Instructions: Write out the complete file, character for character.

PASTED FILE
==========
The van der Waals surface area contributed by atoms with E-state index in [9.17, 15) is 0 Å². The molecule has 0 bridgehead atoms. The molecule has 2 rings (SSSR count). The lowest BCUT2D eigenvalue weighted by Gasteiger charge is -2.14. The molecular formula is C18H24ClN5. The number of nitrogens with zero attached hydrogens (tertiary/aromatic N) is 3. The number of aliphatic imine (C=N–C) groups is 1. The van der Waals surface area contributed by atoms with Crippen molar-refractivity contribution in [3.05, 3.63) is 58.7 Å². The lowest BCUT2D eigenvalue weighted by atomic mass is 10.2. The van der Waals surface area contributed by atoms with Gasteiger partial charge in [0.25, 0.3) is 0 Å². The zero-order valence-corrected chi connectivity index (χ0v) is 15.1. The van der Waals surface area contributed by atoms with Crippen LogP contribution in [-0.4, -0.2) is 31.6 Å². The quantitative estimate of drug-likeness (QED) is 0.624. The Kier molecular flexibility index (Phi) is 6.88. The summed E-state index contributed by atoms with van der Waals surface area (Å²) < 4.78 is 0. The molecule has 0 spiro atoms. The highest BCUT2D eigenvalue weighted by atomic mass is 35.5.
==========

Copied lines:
The van der Waals surface area contributed by atoms with E-state index in [9.17, 15) is 0 Å². The molecule has 0 bridgehead atoms. The molecule has 2 rings (SSSR count). The lowest BCUT2D eigenvalue weighted by Gasteiger charge is -2.14. The molecular formula is C18H24ClN5. The number of nitrogens with zero attached hydrogens (tertiary/aromatic N) is 3. The number of aliphatic imine (C=N–C) groups is 1. The van der Waals surface area contributed by atoms with Crippen molar-refractivity contribution in [3.05, 3.63) is 58.7 Å². The lowest BCUT2D eigenvalue weighted by atomic mass is 10.2. The van der Waals surface area contributed by atoms with Gasteiger partial charge in [0.25, 0.3) is 0 Å². The zero-order valence-corrected chi connectivity index (χ0v) is 15.1. The van der Waals surface area contributed by atoms with Crippen LogP contribution in [-0.4, -0.2) is 31.6 Å². The quantitative estimate of drug-likeness (QED) is 0.624. The Kier molecular flexibility index (Phi) is 6.88. The summed E-state index contributed by atoms with van der Waals surface area (Å²) < 4.78 is 0. The molecule has 0 spiro atoms. The highest BCUT2D eigenvalue weighted by atomic mass is 35.5.